Sunday, February 26, 2012

Drag On Quest

Been a while, would like to say I had been busy, but that would be a blatant lie. Though no one is probably going to read this anyway. Regardless I press on, in the vain hope that... you know what I don't even know, I guess I just like to read my own rantings. Well whatever, today is going to be another silly game rant! Hold on to your hats kids!

Way back for my birthday I got a copy of both DragonQuest V and VI. I already played though V and am probably most of the way though VI. And let me tell you it should be Drag on Quest, because the games sure love to drag on... but that is actually true of most RPGs. Random battles and dungeons really only exist as filler to pad out the story more then anything else, and there are lots of "talk to everyone to trigger the random event flag" parts. Not that RPGs can't be fun though. Anyway, I really can't be truly fair to the whole DragonWarrior/DragonQuest series, partly because these two games are the only two in the series that held my interest for very long (and even did with their original snes versions though V was not translated yet and VI I don't think I played that much). It still seems to me that the series has not really evolved too much. V and VI have some interesting gimmicks, and I am sure the newer ones do to, but the same semi-generic fantasy setting and story style seems to have gone unchallenged. It helps I think to compare the series to both the series it inspired, Final Fantasy, and the series it was inspired by, Ultima. Final Fantasy started off generic fantasy for the most part, but even the first game included a hint of steampunk in the airship and floating fortress, though it didn't really expand on that theme till Final Fantasy 6, at which point it started going crazy with the sci-fi stuff, and just got weird at Final Fantasy 10. Gameplay wise, Final Fantasy started with a class-system gimmick that really became refined and nice after Final Fantasy 5, and after Final Fantasy 7 decided to experiment with weirder and weirder gimmicks for ability systems. So by contrast, DragonQuest seems stick with it's own thing and tries to slowly refine it without sacrificing it's core gameplay or story foundations. And both approaches, wild experimentation and slow refinement work well, though I think I like Final Fantasy a bit more over all despite the series basically being bogged down in needless gimmicks and flashy cutscenes. Because when it works, like Final Fantasy 5, 6, and 7, it's really a fantastic experience.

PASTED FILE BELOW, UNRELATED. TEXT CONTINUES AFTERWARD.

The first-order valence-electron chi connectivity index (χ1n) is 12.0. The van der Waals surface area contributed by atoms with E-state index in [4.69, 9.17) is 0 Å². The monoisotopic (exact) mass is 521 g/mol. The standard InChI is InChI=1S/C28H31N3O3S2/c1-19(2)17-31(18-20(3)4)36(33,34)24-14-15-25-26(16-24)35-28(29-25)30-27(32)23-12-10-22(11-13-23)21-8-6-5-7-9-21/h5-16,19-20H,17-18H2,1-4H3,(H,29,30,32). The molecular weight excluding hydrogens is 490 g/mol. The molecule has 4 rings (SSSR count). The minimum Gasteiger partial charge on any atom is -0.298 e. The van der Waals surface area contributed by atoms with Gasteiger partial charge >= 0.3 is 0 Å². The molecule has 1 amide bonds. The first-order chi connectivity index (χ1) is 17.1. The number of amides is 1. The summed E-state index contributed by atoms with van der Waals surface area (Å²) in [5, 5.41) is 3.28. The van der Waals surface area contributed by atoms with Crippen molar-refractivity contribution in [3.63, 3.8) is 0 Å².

Speaking of flashy cutscenes that's another big difference in tone. Final Fantasy is block buster type excitement with explosions and flashiness and lots of anime melodrama, where DragonQuest seems to be a lot subtler. That isn't to say Final Fantasy is a mindless Michal Bay-style farce, nor is it to say it's style over substance. Nor is DragonQuest free from some drama and interesting stuff. It's just Final Fantasy seems to try and be more movie-like and visually engaging, where DragonQuest seems to try and be more novel-like, where information is presented to you more as text and conversation. And again both methods work, though I might argue Final Fantasy's method works better for RPGs, simply because there is a lot more motivating the player from moment to moment.

Ultima on the other hand is not quite as simple a comparison. The Ultima games the DragonQuest series most resembles are Ultima 3, 4, and 5 though which inspired the series I am not sure. Regardless, Ultima 6 and up completely went in a whole new direction, becoming the ancestor of modern sandbox RPGs like The Elder Scrolls (though I like the Ultima games better, more personality). Regardless, Ultima became popular in japan for some reason (they even have an exclusive fully voiced version of Ultima 6, though the voice work isn't that good) and DragonQuest was probably conceived as a simplified Ultima clone. To be honest, I am not entirely sure if 3, 4 or 5 was the main inspiration. Ultima 4 and 5 attempted to evolve RPGs past "go kill the bad guy" plots, which was basically what the first DragonQuest game was. Though 5 sort of did come close to being one of those types of plot. Really Ultima 5 resembles a Final Fantasy game plot-wise almost, and was probably the first attempt at a really involving dynamic story.